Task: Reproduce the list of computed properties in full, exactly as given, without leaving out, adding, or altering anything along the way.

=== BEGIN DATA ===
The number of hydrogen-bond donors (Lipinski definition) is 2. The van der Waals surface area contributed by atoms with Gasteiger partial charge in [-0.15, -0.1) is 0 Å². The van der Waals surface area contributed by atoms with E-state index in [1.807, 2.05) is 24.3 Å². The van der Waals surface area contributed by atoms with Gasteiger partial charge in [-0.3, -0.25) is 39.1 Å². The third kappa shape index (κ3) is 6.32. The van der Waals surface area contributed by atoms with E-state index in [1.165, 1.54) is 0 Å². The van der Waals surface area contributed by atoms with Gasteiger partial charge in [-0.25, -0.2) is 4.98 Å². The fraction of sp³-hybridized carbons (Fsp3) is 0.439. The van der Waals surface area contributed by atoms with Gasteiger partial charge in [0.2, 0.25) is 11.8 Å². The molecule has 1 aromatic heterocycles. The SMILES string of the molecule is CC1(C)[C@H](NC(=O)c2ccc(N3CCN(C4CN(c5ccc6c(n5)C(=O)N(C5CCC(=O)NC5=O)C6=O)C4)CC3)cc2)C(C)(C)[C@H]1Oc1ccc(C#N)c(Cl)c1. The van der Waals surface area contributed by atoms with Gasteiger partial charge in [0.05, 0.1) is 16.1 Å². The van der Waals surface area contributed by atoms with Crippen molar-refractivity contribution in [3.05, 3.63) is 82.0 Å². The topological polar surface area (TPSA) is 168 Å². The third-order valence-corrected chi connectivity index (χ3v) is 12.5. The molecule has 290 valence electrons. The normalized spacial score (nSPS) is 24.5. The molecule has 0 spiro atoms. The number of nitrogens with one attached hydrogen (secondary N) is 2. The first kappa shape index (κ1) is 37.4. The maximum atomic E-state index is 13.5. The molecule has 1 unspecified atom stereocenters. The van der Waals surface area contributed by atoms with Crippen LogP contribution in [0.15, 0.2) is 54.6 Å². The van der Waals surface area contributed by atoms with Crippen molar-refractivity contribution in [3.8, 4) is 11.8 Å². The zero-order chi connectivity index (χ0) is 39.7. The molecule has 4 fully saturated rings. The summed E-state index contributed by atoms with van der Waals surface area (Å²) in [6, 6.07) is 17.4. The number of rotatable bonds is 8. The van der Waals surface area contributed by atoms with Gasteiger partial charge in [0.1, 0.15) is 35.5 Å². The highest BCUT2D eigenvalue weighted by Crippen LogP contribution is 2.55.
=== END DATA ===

The number of hydrogen-bond donors (Lipinski definition) is 2. The van der Waals surface area contributed by atoms with Gasteiger partial charge in [-0.15, -0.1) is 0 Å². The van der Waals surface area contributed by atoms with E-state index in [1.807, 2.05) is 24.3 Å². The van der Waals surface area contributed by atoms with Gasteiger partial charge in [-0.3, -0.25) is 39.1 Å². The third kappa shape index (κ3) is 6.32. The van der Waals surface area contributed by atoms with E-state index in [1.165, 1.54) is 0 Å². The van der Waals surface area contributed by atoms with Gasteiger partial charge in [-0.25, -0.2) is 4.98 Å². The fraction of sp³-hybridized carbons (Fsp3) is 0.439. The van der Waals surface area contributed by atoms with Gasteiger partial charge in [0.2, 0.25) is 11.8 Å². The molecule has 1 aromatic heterocycles. The SMILES string of the molecule is CC1(C)[C@H](NC(=O)c2ccc(N3CCN(C4CN(c5ccc6c(n5)C(=O)N(C5CCC(=O)NC5=O)C6=O)C4)CC3)cc2)C(C)(C)[C@H]1Oc1ccc(C#N)c(Cl)c1. The van der Waals surface area contributed by atoms with Gasteiger partial charge in [0.05, 0.1) is 16.1 Å². The van der Waals surface area contributed by atoms with Crippen molar-refractivity contribution in [3.05, 3.63) is 82.0 Å². The topological polar surface area (TPSA) is 168 Å². The third-order valence-corrected chi connectivity index (χ3v) is 12.5. The molecule has 290 valence electrons. The normalized spacial score (nSPS) is 24.5. The molecule has 0 spiro atoms. The number of nitrogens with one attached hydrogen (secondary N) is 2. The first kappa shape index (κ1) is 37.4. The maximum atomic E-state index is 13.5. The molecule has 1 unspecified atom stereocenters. The van der Waals surface area contributed by atoms with Crippen LogP contribution in [0.15, 0.2) is 54.6 Å². The van der Waals surface area contributed by atoms with Crippen molar-refractivity contribution in [3.8, 4) is 11.8 Å². The zero-order chi connectivity index (χ0) is 39.7. The molecule has 4 fully saturated rings. The summed E-state index contributed by atoms with van der Waals surface area (Å²) in [6, 6.07) is 17.4. The number of rotatable bonds is 8. The van der Waals surface area contributed by atoms with Gasteiger partial charge in [0.1, 0.15) is 35.5 Å². The highest BCUT2D eigenvalue weighted by Crippen LogP contribution is 2.55.